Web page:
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Core Samples

Jay Meehan, Record columnist

"I read the news today, oh boy!"— John Lennon

As one who has never been the loftiest wedge in the bag, I came to both The Beatles and iTunes later than most. At the time American radio began programming the band from Liverpool on a "tight rotation," as they used to say in the radio biz, I had most of my musical eggs in the Miles, Monk, and Mose baskets.

And as far as my history of riding the latest playback-technology waves, it bordered on the Neanderthal. I was the kind of guy who kept updating his 8-track player while amassing quite possibly the largest 8-track tape collection ever smuggled into Utah over the Beaver Dam Mountains.

This eccentric behavior continued long after the smaller and much more user-friendly "cassette" had, for all intents and purposes, nudged the relatively unwieldy 8-track toward its well-deserved oblivion. LPs were also in play, of course, going back to my first, a late-’50s Annette Funicello compilation a misplaced hormonal decision, if I ever heard of one.

Eventually, I did come around to both The Beatles (Apple Corps Ltd.) and, much later, iTunes (Apple Inc.). Early on, although I found the Fab-Four-Mop-Top bunch to be more interesting than most of their contemporaries on the basic "teeny boppper" pop charts, I just didn’t have the space within my music window to pay them much heed.

That all changed, however, with the mid-’60s release of "Rubber Soul." Clearing space became an imperative. Well conceived and brilliantly executed tracks like "Norwegian Wood," "Nowhere Man," "Michelle" and, most importantly, the multi-leveled and transcendental "In My Life," turned my head, as it were. I was onboard for the duration a card-carrying Beatlemaniac.

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Then, a ways back, my son Smokey, totally ignoring the old axiom about old dogs and new tricks, bought me an iPod with enough memory to house either "The Complete Works of Henry Miller" or "O.D. McGee’s Greatest Hits." Maybe both! All of a sudden my days were filled with uploading songs and audio books into iTunes and then downloading them into my iPod.

Well, for years now, word has had it that, despite their nearly identical corporate monikers, Apple Corps (punningly pronounced "apple core") and Apple Inc. were actually apples and oranges.

But, lo and behold, over time they somehow resolved their issues, leading to the intergalactic proclamation last week that one can now access The Beatles complete library on iTunes. At least until sometime in 2011, their contractual game remains afoot!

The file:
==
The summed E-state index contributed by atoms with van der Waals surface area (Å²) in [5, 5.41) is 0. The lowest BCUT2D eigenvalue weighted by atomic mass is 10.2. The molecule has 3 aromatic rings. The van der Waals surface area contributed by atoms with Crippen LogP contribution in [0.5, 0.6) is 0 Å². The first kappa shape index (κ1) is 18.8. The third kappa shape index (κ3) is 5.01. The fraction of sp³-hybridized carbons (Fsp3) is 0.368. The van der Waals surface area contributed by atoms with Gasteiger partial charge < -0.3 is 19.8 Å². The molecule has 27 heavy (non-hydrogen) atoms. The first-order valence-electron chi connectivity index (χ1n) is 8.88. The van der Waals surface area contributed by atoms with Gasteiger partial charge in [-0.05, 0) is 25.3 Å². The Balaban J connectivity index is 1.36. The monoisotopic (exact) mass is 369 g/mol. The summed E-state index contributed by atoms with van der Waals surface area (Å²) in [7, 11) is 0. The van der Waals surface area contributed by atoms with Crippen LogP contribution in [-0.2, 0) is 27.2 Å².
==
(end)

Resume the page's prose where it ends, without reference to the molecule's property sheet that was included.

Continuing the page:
The Beatles were first out of the chute, of course, with their "Apple" dating back to 1968 and the formation of their own record label of the same name. Steve Jobs, co-founder and once-again CEO of Apple Inc., has always maintained that they originally named their computer company "Apple" so it would be in front of "Atari," then an industry leader, in the phone book.

Apple Corps didn’t buy it, of course, and sued Apple Inc. over copyright infringement. The resultant settlement featured an agreement whereby they would share the disputed trademark name usually associated with the round edible fruit of a small tree within the rose family as long as "Corps" remained in the music biz and "Inc." in the computer biz.

Well, of course, with the advent of iTunes, "Inc." found itself on the other side of the litigated line. "Corps" dragged "Inc." back into court where another agreement, this one not made public, was added to the ever-simmering gumbo. By 2007, according to anonymous sources close to the orchard, the two apples had settled under the tree in a somewhat harmonious fashion.

This opened the door to The Beatles entire catalog finally becoming available on iTunes as of last week. Much ado about nothing or a major cultural milestone? Kind of depends on whether or not you were a Beatles buff, I suppose.

For myself, the media hubbub surrounding the announcement brought back memories of quite-intriguing tribal gatherings to listen to each succeeding album as it was released. I recall having to step over gas masks at one early "tea" party affair during campus upheavals in the Bay Area to hear "Sgt. Pepper’s Lonely Hearts Club Band" for the first time. A politics-heavy smoke-filled back room, as I recall.

Jay Meehan is a culture junkie and a free-lance writer with a background in commercial and community radio, among other pursuits. He has been a columnist and feature writer for various Park City publications going back to 1973.

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